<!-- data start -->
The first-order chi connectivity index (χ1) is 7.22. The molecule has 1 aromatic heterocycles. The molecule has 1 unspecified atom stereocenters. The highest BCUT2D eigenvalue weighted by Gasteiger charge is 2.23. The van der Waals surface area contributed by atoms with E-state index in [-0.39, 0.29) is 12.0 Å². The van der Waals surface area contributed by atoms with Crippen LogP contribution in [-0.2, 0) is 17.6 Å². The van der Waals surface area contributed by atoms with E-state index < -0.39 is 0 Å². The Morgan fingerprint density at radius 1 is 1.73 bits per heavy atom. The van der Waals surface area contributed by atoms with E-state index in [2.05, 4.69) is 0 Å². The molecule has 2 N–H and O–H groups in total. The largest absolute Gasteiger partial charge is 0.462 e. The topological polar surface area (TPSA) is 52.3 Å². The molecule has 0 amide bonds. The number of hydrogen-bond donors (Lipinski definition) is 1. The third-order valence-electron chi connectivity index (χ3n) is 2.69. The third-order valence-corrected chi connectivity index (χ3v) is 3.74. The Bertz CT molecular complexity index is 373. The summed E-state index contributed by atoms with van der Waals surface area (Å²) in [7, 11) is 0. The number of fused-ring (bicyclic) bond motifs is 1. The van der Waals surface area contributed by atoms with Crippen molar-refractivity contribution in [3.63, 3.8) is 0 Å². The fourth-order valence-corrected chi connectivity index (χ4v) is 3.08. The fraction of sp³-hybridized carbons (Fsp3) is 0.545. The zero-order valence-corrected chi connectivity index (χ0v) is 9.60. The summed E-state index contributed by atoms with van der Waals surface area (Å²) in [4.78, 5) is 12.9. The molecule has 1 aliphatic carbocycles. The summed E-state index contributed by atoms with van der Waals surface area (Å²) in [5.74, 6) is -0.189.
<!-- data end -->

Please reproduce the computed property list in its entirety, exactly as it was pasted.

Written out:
The first-order chi connectivity index (χ1) is 7.22. The molecule has 1 aromatic heterocycles. The molecule has 1 unspecified atom stereocenters. The highest BCUT2D eigenvalue weighted by Gasteiger charge is 2.23. The van der Waals surface area contributed by atoms with E-state index in [-0.39, 0.29) is 12.0 Å². The van der Waals surface area contributed by atoms with Crippen LogP contribution in [-0.2, 0) is 17.6 Å². The van der Waals surface area contributed by atoms with E-state index < -0.39 is 0 Å². The Morgan fingerprint density at radius 1 is 1.73 bits per heavy atom. The van der Waals surface area contributed by atoms with E-state index in [2.05, 4.69) is 0 Å². The molecule has 2 N–H and O–H groups in total. The largest absolute Gasteiger partial charge is 0.462 e. The topological polar surface area (TPSA) is 52.3 Å². The molecule has 0 amide bonds. The number of hydrogen-bond donors (Lipinski definition) is 1. The third-order valence-electron chi connectivity index (χ3n) is 2.69. The third-order valence-corrected chi connectivity index (χ3v) is 3.74. The Bertz CT molecular complexity index is 373. The summed E-state index contributed by atoms with van der Waals surface area (Å²) in [7, 11) is 0. The number of fused-ring (bicyclic) bond motifs is 1. The van der Waals surface area contributed by atoms with Crippen molar-refractivity contribution in [3.63, 3.8) is 0 Å². The fourth-order valence-corrected chi connectivity index (χ4v) is 3.08. The fraction of sp³-hybridized carbons (Fsp3) is 0.545. The zero-order valence-corrected chi connectivity index (χ0v) is 9.60. The summed E-state index contributed by atoms with van der Waals surface area (Å²) in [4.78, 5) is 12.9. The molecule has 1 aliphatic carbocycles. The summed E-state index contributed by atoms with van der Waals surface area (Å²) in [5.74, 6) is -0.189.